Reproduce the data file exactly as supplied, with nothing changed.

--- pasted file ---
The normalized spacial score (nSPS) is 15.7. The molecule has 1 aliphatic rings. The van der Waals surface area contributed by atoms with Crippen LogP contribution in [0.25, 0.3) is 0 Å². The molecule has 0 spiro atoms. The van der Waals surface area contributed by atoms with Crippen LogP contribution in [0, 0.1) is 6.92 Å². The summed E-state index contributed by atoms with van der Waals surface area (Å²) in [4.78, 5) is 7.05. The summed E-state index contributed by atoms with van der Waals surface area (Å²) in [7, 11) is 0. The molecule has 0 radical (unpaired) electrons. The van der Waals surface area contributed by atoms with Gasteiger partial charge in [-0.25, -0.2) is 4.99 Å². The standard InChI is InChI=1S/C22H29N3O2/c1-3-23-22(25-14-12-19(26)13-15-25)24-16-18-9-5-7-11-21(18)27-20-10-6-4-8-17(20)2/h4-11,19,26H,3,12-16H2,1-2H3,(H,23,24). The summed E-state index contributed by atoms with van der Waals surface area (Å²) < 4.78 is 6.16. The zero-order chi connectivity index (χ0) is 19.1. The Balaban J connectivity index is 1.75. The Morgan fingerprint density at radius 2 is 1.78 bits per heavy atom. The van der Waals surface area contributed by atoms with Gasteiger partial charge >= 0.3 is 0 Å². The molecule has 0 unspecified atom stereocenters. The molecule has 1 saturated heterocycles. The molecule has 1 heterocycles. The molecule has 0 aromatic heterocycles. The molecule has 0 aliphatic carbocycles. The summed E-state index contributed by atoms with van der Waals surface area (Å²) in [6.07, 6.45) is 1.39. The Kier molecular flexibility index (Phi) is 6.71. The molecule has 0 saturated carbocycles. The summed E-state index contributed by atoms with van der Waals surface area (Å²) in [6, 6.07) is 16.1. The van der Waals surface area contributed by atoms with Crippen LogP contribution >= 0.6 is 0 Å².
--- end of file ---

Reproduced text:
The normalized spacial score (nSPS) is 15.7. The molecule has 1 aliphatic rings. The van der Waals surface area contributed by atoms with Crippen LogP contribution in [0.25, 0.3) is 0 Å². The molecule has 0 spiro atoms. The van der Waals surface area contributed by atoms with Crippen LogP contribution in [0, 0.1) is 6.92 Å². The summed E-state index contributed by atoms with van der Waals surface area (Å²) in [4.78, 5) is 7.05. The summed E-state index contributed by atoms with van der Waals surface area (Å²) in [7, 11) is 0. The molecule has 0 radical (unpaired) electrons. The van der Waals surface area contributed by atoms with Gasteiger partial charge in [-0.25, -0.2) is 4.99 Å². The standard InChI is InChI=1S/C22H29N3O2/c1-3-23-22(25-14-12-19(26)13-15-25)24-16-18-9-5-7-11-21(18)27-20-10-6-4-8-17(20)2/h4-11,19,26H,3,12-16H2,1-2H3,(H,23,24). The summed E-state index contributed by atoms with van der Waals surface area (Å²) < 4.78 is 6.16. The zero-order chi connectivity index (χ0) is 19.1. The Balaban J connectivity index is 1.75. The Morgan fingerprint density at radius 2 is 1.78 bits per heavy atom. The van der Waals surface area contributed by atoms with Gasteiger partial charge >= 0.3 is 0 Å². The molecule has 0 unspecified atom stereocenters. The molecule has 1 saturated heterocycles. The molecule has 1 heterocycles. The molecule has 0 aromatic heterocycles. The molecule has 0 aliphatic carbocycles. The summed E-state index contributed by atoms with van der Waals surface area (Å²) in [6.07, 6.45) is 1.39. The Kier molecular flexibility index (Phi) is 6.71. The molecule has 0 saturated carbocycles. The summed E-state index contributed by atoms with van der Waals surface area (Å²) in [6, 6.07) is 16.1. The van der Waals surface area contributed by atoms with Crippen LogP contribution >= 0.6 is 0 Å².